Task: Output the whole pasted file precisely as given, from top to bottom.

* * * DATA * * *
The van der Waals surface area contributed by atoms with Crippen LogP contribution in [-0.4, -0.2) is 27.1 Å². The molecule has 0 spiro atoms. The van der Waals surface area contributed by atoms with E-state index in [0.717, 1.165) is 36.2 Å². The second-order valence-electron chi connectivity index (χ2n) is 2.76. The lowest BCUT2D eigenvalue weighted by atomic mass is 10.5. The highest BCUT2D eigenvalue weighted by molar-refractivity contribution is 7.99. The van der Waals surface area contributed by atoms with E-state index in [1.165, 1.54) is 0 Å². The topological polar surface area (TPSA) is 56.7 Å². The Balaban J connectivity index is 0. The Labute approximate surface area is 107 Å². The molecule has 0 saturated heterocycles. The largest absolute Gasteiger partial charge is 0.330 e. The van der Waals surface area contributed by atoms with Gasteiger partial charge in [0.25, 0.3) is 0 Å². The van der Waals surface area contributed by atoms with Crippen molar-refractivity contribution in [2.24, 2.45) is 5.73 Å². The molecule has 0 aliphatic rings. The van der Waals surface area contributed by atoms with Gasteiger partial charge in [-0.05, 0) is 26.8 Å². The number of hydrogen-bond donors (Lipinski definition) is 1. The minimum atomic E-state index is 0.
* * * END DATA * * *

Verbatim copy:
The van der Waals surface area contributed by atoms with Crippen LogP contribution in [-0.4, -0.2) is 27.1 Å². The molecule has 0 spiro atoms. The van der Waals surface area contributed by atoms with E-state index in [0.717, 1.165) is 36.2 Å². The second-order valence-electron chi connectivity index (χ2n) is 2.76. The lowest BCUT2D eigenvalue weighted by atomic mass is 10.5. The highest BCUT2D eigenvalue weighted by molar-refractivity contribution is 7.99. The van der Waals surface area contributed by atoms with E-state index in [1.165, 1.54) is 0 Å². The topological polar surface area (TPSA) is 56.7 Å². The Balaban J connectivity index is 0. The Labute approximate surface area is 107 Å². The molecule has 0 saturated heterocycles. The largest absolute Gasteiger partial charge is 0.330 e. The van der Waals surface area contributed by atoms with Gasteiger partial charge in [0.25, 0.3) is 0 Å². The van der Waals surface area contributed by atoms with Crippen molar-refractivity contribution in [2.24, 2.45) is 5.73 Å². The molecule has 0 aliphatic rings. The van der Waals surface area contributed by atoms with Gasteiger partial charge in [-0.05, 0) is 26.8 Å². The number of hydrogen-bond donors (Lipinski definition) is 1. The minimum atomic E-state index is 0.